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She was very dazzling,
and she made them watch.
She was like an Olympic athlete.
On November 9, 1960, Senator John F. Kennedy of Massachusetts was elected the thirty-fifth president of the United States by 115,000 votes, the slimmest margin since Benjamin Harrison defeated Grover Cleveland in 1888. Kennedy was a fatalist by nature, if not experience, and when he went to bed at 4:30 that morning ("There's nothing more that can be done," he told Bobby), he did not know how the contest would turn out. He had done his best. Now it was up to the American people, or his father's friends in Cook County, or whoever decided these things.
Hours later, his two-and-a-half-year-old daughter, Caroline, prompted by her English nanny, Maud Shaw, marched into her parents' bedroom and woke them with a phrase she could repeat but not fully comprehend: "Good morning, Mr. President."
He was in.
That morning, Jackie did not join in the unabashed optimism at Bobby's house. Wishes came true readily for the children of Joseph P. Kennedy with none of the weight of struggle. They imagined things they could only inchoately express, and their father saw to it that their dreams, as long as they coincided with his, became reality. He was the architect of their lives. Out of the entire clan, Jackie was the first to have some dawning realization of the cost that the presidency would have on her and her little family that there even was a cost. But Jackie knew, as the worldly Joseph P. did, that every success, even more than failure, had a price.
Her first instinct wasto go outside, away from the Kennedys and their cockeyed sense of entitlement, to turn her back, just for now, on what was expected of her, First lady! She was barely thirhy-one years old. It overwhelmed her. She threw on an old raincoat and headed out the door. Photographer Jacques Lowe looked out the window and saw her go for a walk by the sea. It had just begun to drizzle.
Lowe recalls that "although, like every family and staff member, Jackie had anticipated this moment for a long time, she seemed stunned by the realization that she was now the first lady." Lowe was the only one inside the house to notice Jackie was missing. As he watched, fascinated, a reporter rushed up to her with his hand outstretched in congratulation. "She took the hand but instantly walked on. Nobody else noticed or paid any attention to her. Everyone was too preoccupied and overwhelmed by this triumph after the three long years of reaching for it."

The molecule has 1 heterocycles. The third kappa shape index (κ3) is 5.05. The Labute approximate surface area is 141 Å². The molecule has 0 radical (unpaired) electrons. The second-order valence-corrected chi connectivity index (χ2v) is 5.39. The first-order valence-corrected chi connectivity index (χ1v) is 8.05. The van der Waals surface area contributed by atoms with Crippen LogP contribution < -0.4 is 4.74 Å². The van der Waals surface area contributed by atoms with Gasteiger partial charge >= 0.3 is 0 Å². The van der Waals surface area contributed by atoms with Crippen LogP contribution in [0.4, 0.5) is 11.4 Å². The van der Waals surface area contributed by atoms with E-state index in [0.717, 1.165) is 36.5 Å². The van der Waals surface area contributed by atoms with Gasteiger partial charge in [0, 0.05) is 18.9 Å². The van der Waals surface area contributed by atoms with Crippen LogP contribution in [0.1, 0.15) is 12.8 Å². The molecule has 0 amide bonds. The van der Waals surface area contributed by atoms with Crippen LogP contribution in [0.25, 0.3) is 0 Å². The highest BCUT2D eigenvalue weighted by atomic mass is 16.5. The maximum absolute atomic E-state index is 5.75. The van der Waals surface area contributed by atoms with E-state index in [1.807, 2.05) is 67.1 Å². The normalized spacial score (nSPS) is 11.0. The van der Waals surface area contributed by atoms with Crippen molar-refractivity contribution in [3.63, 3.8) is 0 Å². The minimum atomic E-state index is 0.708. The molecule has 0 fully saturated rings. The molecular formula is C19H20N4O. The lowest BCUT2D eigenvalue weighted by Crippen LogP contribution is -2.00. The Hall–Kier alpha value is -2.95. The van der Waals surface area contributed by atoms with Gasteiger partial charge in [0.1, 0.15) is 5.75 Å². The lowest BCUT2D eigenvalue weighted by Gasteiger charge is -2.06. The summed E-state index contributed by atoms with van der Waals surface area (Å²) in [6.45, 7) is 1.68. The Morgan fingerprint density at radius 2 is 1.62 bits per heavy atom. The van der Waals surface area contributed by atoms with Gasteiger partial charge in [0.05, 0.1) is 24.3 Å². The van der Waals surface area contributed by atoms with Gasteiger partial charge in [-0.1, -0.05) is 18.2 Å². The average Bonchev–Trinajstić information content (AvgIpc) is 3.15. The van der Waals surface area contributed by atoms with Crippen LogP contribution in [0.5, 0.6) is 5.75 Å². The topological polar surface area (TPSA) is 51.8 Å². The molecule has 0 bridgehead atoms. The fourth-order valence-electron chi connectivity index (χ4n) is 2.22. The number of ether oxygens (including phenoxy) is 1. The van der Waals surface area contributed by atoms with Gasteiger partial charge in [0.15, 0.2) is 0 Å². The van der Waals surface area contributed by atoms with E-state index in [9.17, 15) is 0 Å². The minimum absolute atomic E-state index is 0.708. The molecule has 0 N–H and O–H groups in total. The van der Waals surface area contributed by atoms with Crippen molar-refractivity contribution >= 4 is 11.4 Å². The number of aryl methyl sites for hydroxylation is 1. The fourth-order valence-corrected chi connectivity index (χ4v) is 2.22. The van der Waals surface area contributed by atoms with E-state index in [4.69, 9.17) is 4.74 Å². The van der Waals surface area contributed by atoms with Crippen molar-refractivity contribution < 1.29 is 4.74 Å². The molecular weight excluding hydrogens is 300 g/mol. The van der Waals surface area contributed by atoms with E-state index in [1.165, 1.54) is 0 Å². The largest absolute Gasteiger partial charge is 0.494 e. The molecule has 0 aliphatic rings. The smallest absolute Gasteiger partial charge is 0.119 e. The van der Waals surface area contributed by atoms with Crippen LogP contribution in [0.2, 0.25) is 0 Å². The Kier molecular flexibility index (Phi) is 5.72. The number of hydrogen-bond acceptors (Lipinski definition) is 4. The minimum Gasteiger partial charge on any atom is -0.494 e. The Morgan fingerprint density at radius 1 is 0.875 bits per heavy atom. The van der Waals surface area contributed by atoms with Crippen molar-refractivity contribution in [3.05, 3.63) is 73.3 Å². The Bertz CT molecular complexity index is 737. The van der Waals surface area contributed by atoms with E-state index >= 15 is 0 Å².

Jackie took a deep breath and walked along the sand, turning her back on what was expected of her. It was good to get away from the furor of the Kennedy Compound. She did not have the obvious bravado of her sisters-in-law, the "rah rah girls," she called them. At Vassar, girls like that playcd field hockey or ran student council. Jackie had never been a joiner, had never needed the approval of her peers. She had the quiet confidence of her intelligence and an innate sense that she could accomplish anything she set out to. With her hands deep in her coat pockets as the wind whipped at her hair, she had the passing thought that her entire life had led to this moment: walking alone on the beach at Hyannisport in her favorite raincoat, knowing her life was about to change.
Mrs. Kennedy, her mother-in-law, was fond of quoting St. Luke: "Those to whom much is given, much is expected." As she steeled herself for the days and months ahead, and the baby she was soon expecting, Jackie had her own thought: There are no accidents.
She knew she would have to fight for a space for herself, her children, and her husband. If she didn't, it would be impossible to maintain any kind of a normal life in the White House, with the Secret Service and all those svcophants hovering around. And the women reporters harpies, the worst! wanting to know what she ate, how, she exercised, whose clothes she wore. Regardless of what Jack said, she would give the public what she had to and not a scintilla more. Jackie was not handing her life over to anyone for a vote or the price of a five-cent newspaper.
Since her marriage to Jack, she had seen what living in the public eye could do to you. If you were not careful, it could transform you into a caricature, a reflection of what people read in magazines. Her children, she feared, would become column fodder, written about by some hack on deadline.
"We love Jack!" She had read the signs in the towns they passed and the placards waved at the Democratic convention in Los Angeles, where he was nominated. But Americans were fickle, Jackie knew. They tore down those they admired. She didn't even like politics; she was just in it because of her husband. Winning meant so much to the Kennedys. Like so much else, it came from their father.
On the eve of World War 11, Joseph P. Kennedy had had a disastrous run as American ambassador to the Court of St. James. Nevertheless, the title stuck. Back in the library at the ambassador's big house, Jacques Lowe was trying to corral the adult Kennedys and their spouses for a photo. They were all there: Jack, now called "Mr. President" ("I like the sound of that," he said, smiling. "I could get used to it."); Bobby, who had run the campaign; the ambassador and his wife, Rose, of course; and the girls.
Basking in the success of their brother, who stood in front of the fireplace, his hands characteristically half in and half out of his blazer pockets, they were an uncommonly vibrant group. Peter Lawford, the actor, was off to the side, smiling handsomely.